‘The debate forgot who’s president’: Joy Reid chews out Dem candidates for attacking Obama instead of Trump
Joy Reid (MSNBC/screen grab)

Progressive MSNBC host Joy Reid agreed with more conservative former Sen. Claire McCaskill (D-MO) that the biggest loser of the night appeared to be President Barack Obama's administration. For reasons passing in understanding, the panel of Democrats went after Obama instead of President Donald Trump.

Even "Morning Joe" host Joe Scarborough noticed the strange moments.

McCaskill lamented that she was very interested, but several times wanted to mute the television.

"But when they were all — I mean, you had [Rep. Tulsi] Gabbard attacking Sen. Kamala [Harris] and you had someone even going to the trouble of attacking [Bill] de Blasio," she said. "It was like, what? And the weirdest thing to me which I’m having a hard time with is -- is it a smart strategy to attack the Obama Administration? I mean, this is a Democratic president elected twice. I think he’s the only Democrat we’ve had with the margins he’s had since FDR that did that. He remains wildly popular in the Democratic Party."

Host Brian Williams agreed, repeating the phrase, "wildly popular."

According to the latest public opinion polls, Obama has a 97 percent favorability rating among Democrats.

"Wildly popular!" McCaskill repeated. "And the notion that the goal tonight was to attack the Obama Administration, I think that could blow up in some folks’ faces before this thing is all over. And I’ve got to say this. Biden was a lot better. You know, he — it was a circular firing squad and he was in the middle. And it was really — I think he withstood the attacks pretty well, had some wobbles from time to time. But overall he was much stronger and much more forceful. His delivery was so much stronger than he was in the last debate."

Reid admitted that it's incredibly rare that she and Sen. McCaskill agree so much on something, but they certainly did Wednesday night.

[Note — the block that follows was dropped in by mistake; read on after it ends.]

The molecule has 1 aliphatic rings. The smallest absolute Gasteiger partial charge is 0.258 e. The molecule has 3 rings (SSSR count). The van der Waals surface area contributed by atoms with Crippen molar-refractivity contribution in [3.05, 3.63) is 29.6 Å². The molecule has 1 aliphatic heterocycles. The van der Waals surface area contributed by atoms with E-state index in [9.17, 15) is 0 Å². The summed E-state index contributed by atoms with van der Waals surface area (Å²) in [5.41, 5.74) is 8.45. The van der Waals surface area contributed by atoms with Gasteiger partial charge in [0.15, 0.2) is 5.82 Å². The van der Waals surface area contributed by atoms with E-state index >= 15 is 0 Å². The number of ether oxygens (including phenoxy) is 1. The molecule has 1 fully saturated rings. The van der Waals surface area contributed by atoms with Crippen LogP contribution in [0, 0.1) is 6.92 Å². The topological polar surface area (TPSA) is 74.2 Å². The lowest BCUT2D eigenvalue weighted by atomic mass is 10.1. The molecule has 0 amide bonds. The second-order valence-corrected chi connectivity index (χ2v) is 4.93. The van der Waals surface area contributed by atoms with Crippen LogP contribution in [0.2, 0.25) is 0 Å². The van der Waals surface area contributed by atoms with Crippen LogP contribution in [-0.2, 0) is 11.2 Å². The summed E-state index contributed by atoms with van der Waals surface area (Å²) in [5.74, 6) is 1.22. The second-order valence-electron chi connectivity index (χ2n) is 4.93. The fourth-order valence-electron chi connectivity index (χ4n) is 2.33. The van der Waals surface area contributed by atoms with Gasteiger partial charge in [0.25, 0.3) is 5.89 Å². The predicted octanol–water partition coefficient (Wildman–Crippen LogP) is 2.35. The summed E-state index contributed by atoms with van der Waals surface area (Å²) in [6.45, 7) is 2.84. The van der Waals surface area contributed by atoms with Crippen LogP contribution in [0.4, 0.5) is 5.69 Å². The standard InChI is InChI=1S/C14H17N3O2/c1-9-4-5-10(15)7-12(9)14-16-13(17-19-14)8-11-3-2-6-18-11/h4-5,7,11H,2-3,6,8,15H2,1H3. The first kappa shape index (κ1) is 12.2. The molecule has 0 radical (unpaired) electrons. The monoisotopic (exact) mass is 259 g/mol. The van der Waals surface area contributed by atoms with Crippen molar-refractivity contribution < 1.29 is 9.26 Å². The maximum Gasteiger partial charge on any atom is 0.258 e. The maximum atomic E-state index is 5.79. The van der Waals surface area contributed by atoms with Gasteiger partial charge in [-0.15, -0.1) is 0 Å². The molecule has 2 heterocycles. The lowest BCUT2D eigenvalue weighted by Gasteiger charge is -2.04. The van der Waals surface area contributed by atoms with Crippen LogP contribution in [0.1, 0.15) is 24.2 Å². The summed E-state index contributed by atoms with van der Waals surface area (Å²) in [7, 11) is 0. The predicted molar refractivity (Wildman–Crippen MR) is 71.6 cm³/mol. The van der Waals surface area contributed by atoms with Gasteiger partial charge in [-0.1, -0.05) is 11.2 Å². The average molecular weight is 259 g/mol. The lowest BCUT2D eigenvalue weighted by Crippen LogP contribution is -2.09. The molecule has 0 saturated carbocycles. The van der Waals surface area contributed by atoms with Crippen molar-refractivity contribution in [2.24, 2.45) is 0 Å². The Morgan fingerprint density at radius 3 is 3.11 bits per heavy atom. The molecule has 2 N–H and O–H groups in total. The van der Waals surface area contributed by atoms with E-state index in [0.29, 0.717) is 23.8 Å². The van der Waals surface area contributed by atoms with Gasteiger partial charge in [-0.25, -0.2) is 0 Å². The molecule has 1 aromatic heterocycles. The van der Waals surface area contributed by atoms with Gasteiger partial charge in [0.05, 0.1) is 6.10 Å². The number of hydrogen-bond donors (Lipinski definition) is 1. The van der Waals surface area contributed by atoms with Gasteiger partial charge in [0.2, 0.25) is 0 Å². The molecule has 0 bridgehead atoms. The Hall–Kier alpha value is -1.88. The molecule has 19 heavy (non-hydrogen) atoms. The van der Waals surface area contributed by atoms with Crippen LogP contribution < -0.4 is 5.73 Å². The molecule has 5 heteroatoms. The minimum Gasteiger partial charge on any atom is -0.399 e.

"But it was weird for me to watch about almost 40 minutes of -- primarily -- attacks on the Obama Administration’s policies," Reid said. "It was odd. It took — I mean, de Blasio made a full-on attack of ObamaCare. Essentially said we have no working health care system in America. But hello, we have ObamaCare. So that means the system he’s attacking and saying it isn’t working is ObamaCare."

She noted that it wasn't until Cory Booker finally brought up Trump that other candidates seemed to realize that Trump should be their enemy and not Obama.

"You finally had a couple of candidates realize they need to also mention that it is Donald Trump that’s trying to take away the health care of 30 million people who got it from ObamaCare," she said. "So, it was an odd strategy to me. It was almost as if we had this debate with the luxury of Hillary Clinton being president and all we were debating was how we were going to further fix health care. It’s almost as if the debate forgot who’s president because the attacks on Donald Trump, I don’t remember his name being mentioned that much. And so it was odd for me for these candidates to debate changes in health care and their different policies on immigration as if Trump doesn’t exist. I think Cory Booker did it a bit — hit the president. Donald Trump is supposed to be who you’re running against, not Barack Obama."

Watch the panel discussion below: